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Palisade

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  1. I guess it depends on their pond setups. My neighbors with small koi pond (with plastic lining) do not really do water change, but they use filter, and they have few water lily pots in it, and they have to clean/suck fish wastes from the bottom regularly, and add some water to refill it, maybe that?s some water change. Large goldfish and koi ponds that I saw around Nara and Kyoto temples in Japan are left as they are, naturally.
  2. Yes, I see. itch is caused by Ich. And the sores from the parasite can open door for bacterial infection. If bad bacteria stay deep in the substrate, changing water won?t affect their population in the aquarium. The point of avoiding waste accumulation is to have many plants to uptake wastes for plant growth as they are released by the fish. Bacteria (good or bad) feed on wastes, so if the wastes are quickly used up by the plants and their roots in the substrate, bacteria can not accumulate to a high level that will harm the fish. I would think that in a heavily planted tank with under fish stocking, there would be hardly any fish waste accumulation to cause proliferation of bad bacteria. In a sparingly planted tank, it would surely be a problem. I am afraid you did not read my post I don?t think anyone wants the fish to suffer. So before I contemplate for a change, I try to find out all the variables and alternative reasonable solutions to a new setup.
  3. Penguin, how/why does your pH change over time? Are the causes from your substrate, bogwood, aeration, etc…? I don’t think goldfish cause a change in pH. As for kH, I am aware that injecting CO2 will decrease it. The plants should be able to take up CO2 from goldie respiration for decent growth with extra CO2 injection. Do you inject CO2? I wonder what else that cause a drop in your kH. About the hormone, where did you read that? From what I understand, any hormones (which are protein) released from the fish would soon be degraded by the bacteria in the water in the matter of minutes, and the plants can absorb the degrading substances as nutrients. There should be no accumulation of any hormone. Devilduck, I see your point about providing a healthy env for the fish, and you made it very clear with the bleach example but I also read that some people have been successful with a natural planted aquarium with healthy discus in it without water change! BTW, discus are very sensitive to water parameters. Although goldies produce more wastes than discus, but the concept of nitrogen balancing (or a balanced eco setup) would work for any type of fish, I was told. Thanks for mentioning the Python siphon, Sakura. Sounds like a very useful tool. I only had short length siphon. I will look for it. As for bacteria, did you mean itch or something else? I guess when that happens, a major water change must be done and the affected fish must be quarantined. Normally, when a tank is properly cycled, good bacteria would outnumber bad bacteria, so that may not be an issue. I agree. In the past, I had hornwort and anacharis in goldie tank, and they were not touched by the fish. They grew very fast so they must absorb a lots of fish wastes in the water. But I did not think about their functioning as nitrogen sink at the time. They, of course, also take in other macro and micro nutrients from the water as well, beside nitrogen. So I plan to have more plants like these to balance out the fish wastes. Thanks everyone for your inputs. I shared many of same thoughts with you about regular water change, which had become a chore. There has to be a better way to enjoy goldies without lots of weekly water change, likely to mimic a natural pond outdoor. I recently read about Diana Walstad model and am thinking about extending that concept to goldie aquarium as an experiment in the near future.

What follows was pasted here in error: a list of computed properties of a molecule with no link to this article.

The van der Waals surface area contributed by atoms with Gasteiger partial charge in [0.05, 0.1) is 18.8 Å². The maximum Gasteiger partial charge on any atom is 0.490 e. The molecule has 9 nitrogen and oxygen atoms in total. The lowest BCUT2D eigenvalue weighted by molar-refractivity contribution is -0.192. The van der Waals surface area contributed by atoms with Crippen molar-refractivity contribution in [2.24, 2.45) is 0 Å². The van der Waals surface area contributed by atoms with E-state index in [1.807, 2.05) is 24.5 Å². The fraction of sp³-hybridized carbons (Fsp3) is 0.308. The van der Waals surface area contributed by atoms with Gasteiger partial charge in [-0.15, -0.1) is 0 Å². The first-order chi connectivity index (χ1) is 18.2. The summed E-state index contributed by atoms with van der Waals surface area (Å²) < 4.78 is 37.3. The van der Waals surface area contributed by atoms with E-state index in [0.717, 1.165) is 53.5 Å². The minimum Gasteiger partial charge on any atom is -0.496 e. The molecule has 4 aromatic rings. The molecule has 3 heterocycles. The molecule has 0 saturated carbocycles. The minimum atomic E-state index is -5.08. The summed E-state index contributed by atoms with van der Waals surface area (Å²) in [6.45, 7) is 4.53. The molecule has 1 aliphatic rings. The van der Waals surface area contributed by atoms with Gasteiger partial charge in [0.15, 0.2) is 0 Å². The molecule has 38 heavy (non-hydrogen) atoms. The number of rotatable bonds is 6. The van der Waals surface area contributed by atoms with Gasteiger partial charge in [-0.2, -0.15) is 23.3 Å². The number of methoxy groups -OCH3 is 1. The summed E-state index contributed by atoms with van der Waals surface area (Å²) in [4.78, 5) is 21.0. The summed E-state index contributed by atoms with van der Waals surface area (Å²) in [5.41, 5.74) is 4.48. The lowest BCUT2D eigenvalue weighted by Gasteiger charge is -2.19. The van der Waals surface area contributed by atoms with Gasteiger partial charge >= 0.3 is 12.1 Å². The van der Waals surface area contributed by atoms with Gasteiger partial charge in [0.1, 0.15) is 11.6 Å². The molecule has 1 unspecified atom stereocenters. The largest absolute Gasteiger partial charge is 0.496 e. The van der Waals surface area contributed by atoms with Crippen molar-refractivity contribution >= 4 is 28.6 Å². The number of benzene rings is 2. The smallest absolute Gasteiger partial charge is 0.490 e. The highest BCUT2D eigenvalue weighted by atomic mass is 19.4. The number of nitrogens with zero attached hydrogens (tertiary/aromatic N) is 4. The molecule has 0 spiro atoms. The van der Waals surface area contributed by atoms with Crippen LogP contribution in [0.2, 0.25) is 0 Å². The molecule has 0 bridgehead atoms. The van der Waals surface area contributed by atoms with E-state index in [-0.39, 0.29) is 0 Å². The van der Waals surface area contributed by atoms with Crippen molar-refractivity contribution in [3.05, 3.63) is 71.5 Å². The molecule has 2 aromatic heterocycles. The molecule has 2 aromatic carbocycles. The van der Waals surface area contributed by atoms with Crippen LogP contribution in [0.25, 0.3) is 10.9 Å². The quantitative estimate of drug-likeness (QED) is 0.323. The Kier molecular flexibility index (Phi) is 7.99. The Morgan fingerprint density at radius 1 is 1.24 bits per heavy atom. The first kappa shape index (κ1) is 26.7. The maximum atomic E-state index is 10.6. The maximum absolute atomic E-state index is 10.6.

4. Hi all, I joined the forum recently, and have mostly read in the past week. Just want to introduce myself and ask a few questions. I had kept goldfish before as many as 6 at a time when I didn?t know better, under minimum planted tank (mostly floating hornworts) with gravel substrate. My last attempt with goldfish was in a 30g aquarium, but when I got busy with school and work, and did not change the water as often, the fish eventually died off. I still want to keep goldfish again after reading about their long life if raised properly. But I also want to do it the easy way without frequent water changing and mechanical filtration. So is it possible to keep goldfish healthy in a very large aquarium with heavily planted tank without water change? For example, if I keep only 5 goldfish in a 120g aquarium with lot of planting and sufficient growth light, the water could be kept clean from high nitrite/nitrate/ammonium levels so that no water change is needed. The fish waste would provide nutrients and CO2 for the plants, and the plants provide O2 for the fish, in a complement way. Does anyone have a similar setup or know someone who has done it like that? Thanks for any suggestions and your thoughts on this subject. Wayne
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